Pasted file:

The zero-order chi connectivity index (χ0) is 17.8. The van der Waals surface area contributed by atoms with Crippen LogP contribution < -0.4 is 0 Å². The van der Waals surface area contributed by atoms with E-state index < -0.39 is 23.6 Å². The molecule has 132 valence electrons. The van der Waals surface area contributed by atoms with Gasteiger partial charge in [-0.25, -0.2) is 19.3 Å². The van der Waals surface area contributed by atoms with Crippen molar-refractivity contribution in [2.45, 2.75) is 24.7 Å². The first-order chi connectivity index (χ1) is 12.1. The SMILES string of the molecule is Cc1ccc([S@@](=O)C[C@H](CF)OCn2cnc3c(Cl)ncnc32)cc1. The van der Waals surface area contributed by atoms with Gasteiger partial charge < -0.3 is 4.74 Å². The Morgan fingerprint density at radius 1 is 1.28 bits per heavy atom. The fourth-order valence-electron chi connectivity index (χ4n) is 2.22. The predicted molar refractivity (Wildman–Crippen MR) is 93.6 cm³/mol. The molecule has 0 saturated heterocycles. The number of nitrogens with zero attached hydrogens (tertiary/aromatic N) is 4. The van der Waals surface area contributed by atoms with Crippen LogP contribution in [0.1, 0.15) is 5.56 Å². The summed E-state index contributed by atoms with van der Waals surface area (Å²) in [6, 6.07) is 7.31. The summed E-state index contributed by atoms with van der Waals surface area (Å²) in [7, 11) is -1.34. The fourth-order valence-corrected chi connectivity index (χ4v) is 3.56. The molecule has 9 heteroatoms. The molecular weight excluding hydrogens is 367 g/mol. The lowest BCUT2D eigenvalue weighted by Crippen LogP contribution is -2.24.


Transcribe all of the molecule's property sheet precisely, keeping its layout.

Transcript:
The zero-order chi connectivity index (χ0) is 17.8. The van der Waals surface area contributed by atoms with Crippen LogP contribution < -0.4 is 0 Å². The van der Waals surface area contributed by atoms with E-state index < -0.39 is 23.6 Å². The molecule has 132 valence electrons. The van der Waals surface area contributed by atoms with Gasteiger partial charge in [-0.25, -0.2) is 19.3 Å². The van der Waals surface area contributed by atoms with Crippen molar-refractivity contribution in [2.45, 2.75) is 24.7 Å². The first-order chi connectivity index (χ1) is 12.1. The SMILES string of the molecule is Cc1ccc([S@@](=O)C[C@H](CF)OCn2cnc3c(Cl)ncnc32)cc1. The van der Waals surface area contributed by atoms with Gasteiger partial charge < -0.3 is 4.74 Å². The Morgan fingerprint density at radius 1 is 1.28 bits per heavy atom. The fourth-order valence-electron chi connectivity index (χ4n) is 2.22. The predicted molar refractivity (Wildman–Crippen MR) is 93.6 cm³/mol. The molecule has 0 saturated heterocycles. The number of nitrogens with zero attached hydrogens (tertiary/aromatic N) is 4. The van der Waals surface area contributed by atoms with Crippen LogP contribution in [0.1, 0.15) is 5.56 Å². The summed E-state index contributed by atoms with van der Waals surface area (Å²) in [6, 6.07) is 7.31. The summed E-state index contributed by atoms with van der Waals surface area (Å²) in [7, 11) is -1.34. The fourth-order valence-corrected chi connectivity index (χ4v) is 3.56. The molecule has 9 heteroatoms. The molecular weight excluding hydrogens is 367 g/mol. The lowest BCUT2D eigenvalue weighted by Crippen LogP contribution is -2.24.